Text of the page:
Towards high performance phonotactic feature for spoken language recognition
School of Computer Engineering
With the demands of globalization, multilingual speech is increasingly common in conversational telephone speech, broadcast news and internet podcasts. Therefore, automatic spoken language recognition has become an important technology in multilingual speech related applications. For example, automatic spoken language recognition has been used as a preprocessing component for spoken language translation, multilingual speech recognition and spoken document retrieval. Both humans and machines rely on certain informative cues to differentiate one language from another. Inspired by the findings in the discriminative cues for human language recognition, most of the automatic language recognition systems rely on the following three features: acoustic, prosodic and phonotactic. Acoustic features capture spectral characteristics and can be obtained from short-term speech signals. Prosodic features such as tone, intonation, prominence and rhythm can be derived from energy measurements, pitch contour, rate of change. Phonotactic features capture the statistics of lexical constraints and phonotactic patterns. Phonotactic features can be generated from a tokenization front end which converts speech signals into sequences of sound patterns. This thesis focuses on the study of effective phonotactic feature extraction methods for high performance automatic language recognition. Specifically, the main contributions of this thesis are: A novel target-oriented method is proposed to construct parallel phone recognizers for robust phonotactic feature extraction. A subset of the most discriminative phones from an existing phone recognizer is selected to form a target-oriented phone tokenizer (TOPT). The TOPT phone tokenizers, one for each of the target languages, are constructed from an existing phone recognizer without requiring additional transcribed training data. A target-aware language models (TALM) method is proposed to generate phone tokenizers by constructing a set of phone language models, each dedicated to a target language. In the front-end decoding process with TALM, all the phone models of the original phone recognizer are used, and they are constrained by target-aware language models. Each target-aware language model emphasize on the discriminative ability of phones for a specific target language. An automatic relevance feedback technique is proposed to incorporate more language information in language recognition with short utterances. The idea is to augment the short input utterance with relevant utterances from the reference corpus. In this way, the short utterances are augmented with richer information and better language recognition accuracy can be achieved. A feature selection method is proposed to reduce redundant phonotactic information to make the language recognition system more efficient. The dimensional reduction is achieved by measuring the importance of features using two different criteria: contribution to SVM separation margin and Chi-squared value.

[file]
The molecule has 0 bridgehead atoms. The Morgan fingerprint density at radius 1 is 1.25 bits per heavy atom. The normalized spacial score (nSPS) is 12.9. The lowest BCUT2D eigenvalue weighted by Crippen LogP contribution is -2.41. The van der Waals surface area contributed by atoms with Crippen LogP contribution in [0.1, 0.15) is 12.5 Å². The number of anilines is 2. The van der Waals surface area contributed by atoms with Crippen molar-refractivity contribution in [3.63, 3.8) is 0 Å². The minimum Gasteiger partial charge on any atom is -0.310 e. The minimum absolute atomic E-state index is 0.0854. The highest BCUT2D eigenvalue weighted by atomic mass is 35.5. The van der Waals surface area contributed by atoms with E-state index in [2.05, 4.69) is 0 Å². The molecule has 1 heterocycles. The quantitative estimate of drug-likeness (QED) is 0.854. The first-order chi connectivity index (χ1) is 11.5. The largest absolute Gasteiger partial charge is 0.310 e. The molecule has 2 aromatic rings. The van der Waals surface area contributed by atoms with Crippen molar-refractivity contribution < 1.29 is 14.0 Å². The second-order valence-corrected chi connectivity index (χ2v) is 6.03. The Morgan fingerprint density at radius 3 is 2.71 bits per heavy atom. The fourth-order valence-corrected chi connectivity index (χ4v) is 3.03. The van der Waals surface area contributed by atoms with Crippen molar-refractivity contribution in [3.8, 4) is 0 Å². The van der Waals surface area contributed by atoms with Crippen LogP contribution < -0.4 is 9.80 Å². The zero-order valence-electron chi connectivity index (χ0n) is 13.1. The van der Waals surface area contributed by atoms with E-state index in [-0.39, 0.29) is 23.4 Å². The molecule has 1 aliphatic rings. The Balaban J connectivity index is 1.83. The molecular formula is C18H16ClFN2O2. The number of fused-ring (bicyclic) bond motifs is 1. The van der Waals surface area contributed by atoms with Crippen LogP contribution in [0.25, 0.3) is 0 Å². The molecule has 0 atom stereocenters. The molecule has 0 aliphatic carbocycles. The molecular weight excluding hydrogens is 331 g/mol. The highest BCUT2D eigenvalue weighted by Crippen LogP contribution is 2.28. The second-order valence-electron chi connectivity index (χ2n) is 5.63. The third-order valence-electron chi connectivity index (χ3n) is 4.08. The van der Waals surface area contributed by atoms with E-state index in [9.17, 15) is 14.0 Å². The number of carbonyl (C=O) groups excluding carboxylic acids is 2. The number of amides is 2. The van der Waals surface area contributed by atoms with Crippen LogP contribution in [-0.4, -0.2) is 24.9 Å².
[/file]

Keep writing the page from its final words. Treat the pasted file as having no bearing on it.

DRNTU::Engineering::Computer science and engineering::Computer systems organization::Performance of systems